Tuesday, September 18, 2007
0 Exercise Psychology Tip #3: How To Deal With Weight Gain
I weighed myself yesterday morning to find that I'd gained 1.9 lbs.! (Yes, I know I didn't post about it. I was reluctant to do so, as it's harder to post the "setbacks"! ;-) )
Later that evening, when I reported my findings to my running buddy during our run, she said that it might be muscle gain. Thank you, my running buddy, for saying that, as that was really a nice, supportive thing to say & exactly what I needed to hear at the moment!
Even though I didn't overeat yesterday & there weren't any other known "issues" going on that would affect my weight, I found myself immediately jumping to conclusions that it was a water or fat gain. (In my experience, such a quick gain is usually either due to water retention or overeating!)
So, I decided to follow my own advice from an earlier post, & checked my head & retooled my thinking! Maybe my friend was right, but still, it was an awful lot of weight gain in a short time-period! (Does anyone know how fast muscle takes to build & how quickly that can translate into weight-gain?)
So I hopped on the scale this morning to see if those numbers had gone down any. They had, but not by much. I went down by 0.6 lbs, but it was still an overall gain of 1.3 lbs.!
OK, I know I probably need to stay off the scale for a while, as I feel myself starting to obsess about it a bit. Definitely am weighing myself a bit too frequently to probably be mentally healthy! Guess I'm just eager to see positive changes, especially after my runs.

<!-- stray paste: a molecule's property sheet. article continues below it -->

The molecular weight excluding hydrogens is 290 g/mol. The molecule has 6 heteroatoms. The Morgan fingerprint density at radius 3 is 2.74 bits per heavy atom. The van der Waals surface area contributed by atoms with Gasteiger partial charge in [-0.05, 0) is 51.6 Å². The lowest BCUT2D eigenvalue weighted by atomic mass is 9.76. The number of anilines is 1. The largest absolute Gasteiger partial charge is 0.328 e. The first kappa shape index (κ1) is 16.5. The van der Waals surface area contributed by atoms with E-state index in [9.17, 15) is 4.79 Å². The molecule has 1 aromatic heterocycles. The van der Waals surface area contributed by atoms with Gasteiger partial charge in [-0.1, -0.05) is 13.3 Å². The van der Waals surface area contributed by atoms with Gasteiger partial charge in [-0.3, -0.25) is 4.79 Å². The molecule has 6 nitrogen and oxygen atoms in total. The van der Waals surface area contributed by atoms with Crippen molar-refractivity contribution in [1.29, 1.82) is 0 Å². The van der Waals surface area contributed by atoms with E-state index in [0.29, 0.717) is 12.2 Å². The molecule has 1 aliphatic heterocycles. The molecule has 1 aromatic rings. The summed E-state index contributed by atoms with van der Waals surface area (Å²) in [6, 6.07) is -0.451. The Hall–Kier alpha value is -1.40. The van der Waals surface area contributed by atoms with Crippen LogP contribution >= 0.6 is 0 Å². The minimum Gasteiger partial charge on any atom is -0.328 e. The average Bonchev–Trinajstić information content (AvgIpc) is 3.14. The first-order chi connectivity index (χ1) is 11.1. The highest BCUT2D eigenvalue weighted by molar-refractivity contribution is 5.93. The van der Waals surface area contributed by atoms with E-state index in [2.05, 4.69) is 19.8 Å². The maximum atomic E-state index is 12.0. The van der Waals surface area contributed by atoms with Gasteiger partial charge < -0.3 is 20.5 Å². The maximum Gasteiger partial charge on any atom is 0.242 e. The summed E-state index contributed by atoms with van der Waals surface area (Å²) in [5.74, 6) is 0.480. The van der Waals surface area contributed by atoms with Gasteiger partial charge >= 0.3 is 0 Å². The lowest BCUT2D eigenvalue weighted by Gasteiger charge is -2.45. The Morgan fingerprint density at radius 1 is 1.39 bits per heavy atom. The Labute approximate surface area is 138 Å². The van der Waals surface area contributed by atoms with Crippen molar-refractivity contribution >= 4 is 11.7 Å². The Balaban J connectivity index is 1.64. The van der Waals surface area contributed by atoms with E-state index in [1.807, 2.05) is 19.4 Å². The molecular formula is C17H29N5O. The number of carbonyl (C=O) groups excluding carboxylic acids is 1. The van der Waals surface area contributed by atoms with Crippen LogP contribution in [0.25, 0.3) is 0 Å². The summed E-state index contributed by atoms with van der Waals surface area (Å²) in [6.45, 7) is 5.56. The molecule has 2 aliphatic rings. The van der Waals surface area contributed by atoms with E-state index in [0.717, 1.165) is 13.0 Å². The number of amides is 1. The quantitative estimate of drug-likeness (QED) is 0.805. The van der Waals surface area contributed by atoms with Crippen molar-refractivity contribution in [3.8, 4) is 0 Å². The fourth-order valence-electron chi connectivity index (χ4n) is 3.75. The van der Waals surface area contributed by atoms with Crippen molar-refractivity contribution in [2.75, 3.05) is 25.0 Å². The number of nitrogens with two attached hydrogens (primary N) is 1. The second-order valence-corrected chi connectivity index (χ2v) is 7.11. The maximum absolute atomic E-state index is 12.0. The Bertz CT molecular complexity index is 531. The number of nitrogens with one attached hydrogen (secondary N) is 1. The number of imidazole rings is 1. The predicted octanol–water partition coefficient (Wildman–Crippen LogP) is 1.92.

Well, there are so many activities planned for the next few days that I'll probably be too busy to weigh myself anyhow.
Note to self: Don't you dare weigh yourself until atleast the beginning of next week! ;-)
So, how is this post helpful to you, you might be wondering?! Well, first, it's good to see that there are other humans who are going through the same (or similar) challenges that you might be going through as well.
Also, you'll notice how posting (or just keeping a running journal) helps to alert you to any changes in your mental state or behaviors, so you can catch yourself, like I just did, from going into a potentially counterproductive tail-spin. Then you can quickly formulate a plan of action to get you back on the right track. It's so important to note your mental self-talk & turn it around when it starts becoming counterproductive, so it doesn't become an obstacle to your progress.
And lastly, it's good to see how having supportive friends, ones who cheer you on &/or run with you, can help keep your mind in a positive place! Being running partners with a friend keeps both of you on track, mentally and physically. It's especially good to have a running partner during the first few weeks of your program, particularly in those moments when you feel that you need external reinforcement to keep going!